Cancer Center Looks at New Way to Treat Cancer, Enrolls Pet Dogs in Clinical Study

A study at Colorado State University’s Animal Cancer Center is looking at a new way to treat cancer in animals and people. The study is investigating the impact of a drug on cells that suppress the immune system and allow cancer tumors to grow. Initial results in mice and dogs show that the drug can reverse suppression of the immune system and halt tumor growth in dogs and, in some cases, even shrink tumors.

Researchers are enrolling dogs who meet specific entry criteria into clinical studies designed to evaluate the safety and efficacy of a new drug delivery approach. The class of drugs being evaluated, called bisophosphonates, has been used for years to diminish bone pain in bone cancer patients. However, the studies at the Animal Cancer Center are looking at bisphosphonate drugs in combination with liposomes to target cells that suppress the immune system around specific types of tumors.
“To date, nearly a dozen dogs have been treated in the study. The tumor response rate — shrinkage of the tumor or suppression of growth — has been very encouraging,” said Dr. Steve Dow, a researcher and veterinarian in the Animal Cancer Center.

When the drugs are incorporated into liposomes, they target a population of white blood cells known as myeloid suppressor cells or MSC. When a person or animal develops cancer, the patient’s immune system may be suppressed by large numbers of MSC stimulated by the cancer. As tumors begin to grow, the number of MSC cells rises dramatically and the immune system becomes more suppressed. Liposome incorporated bisphosphonates, called liposomal bisphosphonates, target myeloid suppressor cells in tumors and the bloodstream and spleen, reversing their crippling effects on the immune system. This allows the body’s natural defenses against cancer cells to kick back into action. Initial research shows that the liposomal bisphosphonates may be effective against a number of different types of tumors.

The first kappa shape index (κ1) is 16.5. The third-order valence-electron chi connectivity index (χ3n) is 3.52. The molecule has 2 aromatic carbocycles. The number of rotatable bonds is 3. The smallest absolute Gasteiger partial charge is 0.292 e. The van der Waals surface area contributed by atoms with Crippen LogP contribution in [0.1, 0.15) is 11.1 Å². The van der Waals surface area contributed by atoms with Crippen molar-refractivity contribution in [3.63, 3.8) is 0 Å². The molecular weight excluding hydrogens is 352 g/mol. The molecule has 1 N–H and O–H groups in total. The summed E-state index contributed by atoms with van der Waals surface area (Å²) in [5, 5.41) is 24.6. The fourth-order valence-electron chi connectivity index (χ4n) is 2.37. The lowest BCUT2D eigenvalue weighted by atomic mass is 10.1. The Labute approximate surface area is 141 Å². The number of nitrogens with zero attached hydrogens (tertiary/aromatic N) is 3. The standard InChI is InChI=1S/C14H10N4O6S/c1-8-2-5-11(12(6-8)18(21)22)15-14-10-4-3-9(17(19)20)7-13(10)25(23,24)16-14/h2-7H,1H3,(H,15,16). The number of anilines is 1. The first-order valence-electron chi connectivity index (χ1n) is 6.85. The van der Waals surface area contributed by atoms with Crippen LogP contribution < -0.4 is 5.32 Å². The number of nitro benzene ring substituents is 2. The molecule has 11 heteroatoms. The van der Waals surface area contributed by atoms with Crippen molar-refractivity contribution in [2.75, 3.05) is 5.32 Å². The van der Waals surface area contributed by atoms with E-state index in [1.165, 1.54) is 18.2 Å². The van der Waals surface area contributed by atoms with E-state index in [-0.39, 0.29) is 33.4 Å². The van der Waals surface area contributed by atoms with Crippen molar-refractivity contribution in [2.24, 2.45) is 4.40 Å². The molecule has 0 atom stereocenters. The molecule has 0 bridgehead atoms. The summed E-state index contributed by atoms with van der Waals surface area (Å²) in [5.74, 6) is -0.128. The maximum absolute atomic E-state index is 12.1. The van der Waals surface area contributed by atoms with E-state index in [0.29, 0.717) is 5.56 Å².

“We believe the results will provide important insights into a new way of fighting many different kinds of tumors. If the results continue to be promising, they may help treat animals and humans with many different types of tumors,” Dow said.

MSCs also have a normal function in the body, responding to various infections by monitoring the immune system response. They keep the body’s natural immune response in check, preventing an exaggerated immune response that is harmful or fatal to the individual. In the case of cancer, MSC’s response to the cancer is normal, but unfortunately leads to the side effect of immune suppression, Dow said.

For the current clinical studies, Dow is working with Drs. Scott Hafeman, Amanda Guth and. Joe Sottnik in the Animal Cancer Center. The team is looking for dogs with soft tissue sarcomas and malignant histiocytosis, called MH, to enroll in the clinical trial.

Dogs with MH are often given a prognosis of only two to three months without treatment. These tumors are highly resistant to chemotherapy, and other options for treatment are limited. Dogs with soft tissue sarcomas, which are often located on limbs, have more options, such as surgery, amputation and radiation. They also are typically given a longer prognosis of six months to a few years. The use of MSC inhibitors such as biophosphates would not replace other treatment options, but would complement the existing opportunities to treat the disease.

Dogs that meet certain criteria can be enrolled in the studies. The soft tissue sarcoma study pays $500 toward the cost of treatment, such as surgery, at the end of the study. The study consists of six treatments over a time frame that ranges seven to 13 weeks, depending upon the treatment option that is selected. Dogs enrolled in the MH study are eligible to receive the drug at no cost, though all other charges are supported by the owners. To discuss opportunities to enroll in the study, contact the Animal Cancer Center at 970-221-4535 and talk to Dr. Scott Hafeman.

These studies are being supported by the Morris Animal Foundation, the Canine Health Foundation and the National Institutes of Health.